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Human Gain-of-Function MC4R Variants Show Signaling Bias and Protect against Obesity

Lotta, Luca A., Mokrosiński, Jacek, Mendes de Oliveira, Edson, Li, Chen, Sharp, Stephen J., Luan, Jian’an, Brouwers, Bas, Ayinampudi, Vikram, Bowker, Nicholas, Kerrison, Nicola, Kaimakis, Vasileios, Hoult, Diana, Stewart, Isobel D., Wheeler, Eleanor, Day, Felix R., Perry, John R.B., Langenberg, Claudia, Wareham, Nicholas J., Farooqi, I. Sadaf
Cell 2019 v.177 no.3 pp. 597-607.e9
G-protein coupled receptors, body mass index, coronary artery disease, cyclic AMP, gain-of-function mutation, humans, mitogen-activated protein kinase, noninsulin-dependent diabetes mellitus, obesity, variance, weight loss, United Kingdom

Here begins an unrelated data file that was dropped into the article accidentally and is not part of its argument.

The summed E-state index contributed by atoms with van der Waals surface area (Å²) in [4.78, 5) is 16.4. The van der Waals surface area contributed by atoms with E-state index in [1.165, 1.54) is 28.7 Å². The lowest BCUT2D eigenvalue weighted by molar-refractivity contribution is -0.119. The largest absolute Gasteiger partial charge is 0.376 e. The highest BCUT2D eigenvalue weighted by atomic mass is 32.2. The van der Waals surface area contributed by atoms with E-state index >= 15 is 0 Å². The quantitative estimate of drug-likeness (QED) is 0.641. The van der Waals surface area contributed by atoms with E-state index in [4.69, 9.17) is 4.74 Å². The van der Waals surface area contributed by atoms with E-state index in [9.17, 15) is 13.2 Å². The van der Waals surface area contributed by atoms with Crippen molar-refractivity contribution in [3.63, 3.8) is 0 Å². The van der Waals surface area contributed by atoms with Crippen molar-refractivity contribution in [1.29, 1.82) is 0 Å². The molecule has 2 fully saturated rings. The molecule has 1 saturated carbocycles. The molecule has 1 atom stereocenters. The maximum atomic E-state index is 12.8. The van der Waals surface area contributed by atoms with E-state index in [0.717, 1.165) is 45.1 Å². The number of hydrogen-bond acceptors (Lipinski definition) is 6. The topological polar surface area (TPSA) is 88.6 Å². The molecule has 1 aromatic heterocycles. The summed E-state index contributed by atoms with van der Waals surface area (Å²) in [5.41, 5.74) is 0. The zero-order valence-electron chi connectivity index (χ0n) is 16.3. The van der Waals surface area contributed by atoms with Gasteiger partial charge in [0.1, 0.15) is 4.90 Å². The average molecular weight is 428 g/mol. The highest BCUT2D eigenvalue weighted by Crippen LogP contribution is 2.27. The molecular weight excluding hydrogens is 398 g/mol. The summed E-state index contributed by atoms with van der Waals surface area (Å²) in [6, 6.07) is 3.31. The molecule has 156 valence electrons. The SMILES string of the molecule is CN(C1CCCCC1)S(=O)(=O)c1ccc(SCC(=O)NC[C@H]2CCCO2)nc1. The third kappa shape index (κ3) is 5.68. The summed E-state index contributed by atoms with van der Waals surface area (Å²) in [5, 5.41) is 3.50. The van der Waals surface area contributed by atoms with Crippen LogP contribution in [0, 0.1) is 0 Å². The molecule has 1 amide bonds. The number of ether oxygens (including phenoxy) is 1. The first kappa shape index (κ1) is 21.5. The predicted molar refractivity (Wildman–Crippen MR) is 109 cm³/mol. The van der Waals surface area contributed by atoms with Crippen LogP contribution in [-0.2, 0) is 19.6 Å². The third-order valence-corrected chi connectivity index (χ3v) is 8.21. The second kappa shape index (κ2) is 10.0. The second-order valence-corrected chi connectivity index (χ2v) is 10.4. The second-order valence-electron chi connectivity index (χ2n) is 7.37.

The melanocortin 4 receptor (MC4R) is a G protein-coupled receptor whose disruption causes obesity. We functionally characterized 61 MC4R variants identified in 0.5 million people from UK Biobank and examined their associations with body mass index (BMI) and obesity-related cardiometabolic diseases. We found that the maximal efficacy of β-arrestin recruitment to MC4R, rather than canonical Gαₛ-mediated cyclic adenosine-monophosphate production, explained 88% of the variance in the association of MC4R variants with BMI. While most MC4R variants caused loss of function, a subset caused gain of function; these variants were associated with significantly lower BMI and lower odds of obesity, type 2 diabetes, and coronary artery disease. Protective associations were driven by MC4R variants exhibiting signaling bias toward β-arrestin recruitment and increased mitogen-activated protein kinase pathway activation. Harnessing β-arrestin-biased MC4R signaling may represent an effective strategy for weight loss and the treatment of obesity-related cardiometabolic diseases.